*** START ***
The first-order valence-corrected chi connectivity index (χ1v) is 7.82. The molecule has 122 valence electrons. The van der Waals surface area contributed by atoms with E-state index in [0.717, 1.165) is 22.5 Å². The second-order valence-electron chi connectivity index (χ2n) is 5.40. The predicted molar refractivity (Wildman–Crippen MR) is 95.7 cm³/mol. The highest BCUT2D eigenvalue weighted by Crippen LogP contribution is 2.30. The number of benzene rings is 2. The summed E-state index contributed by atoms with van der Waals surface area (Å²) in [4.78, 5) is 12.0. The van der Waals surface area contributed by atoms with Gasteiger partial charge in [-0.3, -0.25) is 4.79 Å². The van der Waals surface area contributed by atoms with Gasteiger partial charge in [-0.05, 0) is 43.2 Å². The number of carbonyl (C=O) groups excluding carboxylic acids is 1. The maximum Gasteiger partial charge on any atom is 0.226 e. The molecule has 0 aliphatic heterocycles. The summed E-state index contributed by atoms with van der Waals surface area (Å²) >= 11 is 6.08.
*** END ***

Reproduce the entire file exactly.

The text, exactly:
The first-order valence-corrected chi connectivity index (χ1v) is 7.82. The molecule has 122 valence electrons. The van der Waals surface area contributed by atoms with E-state index in [0.717, 1.165) is 22.5 Å². The second-order valence-electron chi connectivity index (χ2n) is 5.40. The predicted molar refractivity (Wildman–Crippen MR) is 95.7 cm³/mol. The highest BCUT2D eigenvalue weighted by Crippen LogP contribution is 2.30. The number of benzene rings is 2. The summed E-state index contributed by atoms with van der Waals surface area (Å²) in [4.78, 5) is 12.0. The van der Waals surface area contributed by atoms with Gasteiger partial charge in [-0.3, -0.25) is 4.79 Å². The van der Waals surface area contributed by atoms with Gasteiger partial charge in [-0.05, 0) is 43.2 Å². The number of carbonyl (C=O) groups excluding carboxylic acids is 1. The maximum Gasteiger partial charge on any atom is 0.226 e. The molecule has 0 aliphatic heterocycles. The summed E-state index contributed by atoms with van der Waals surface area (Å²) >= 11 is 6.08.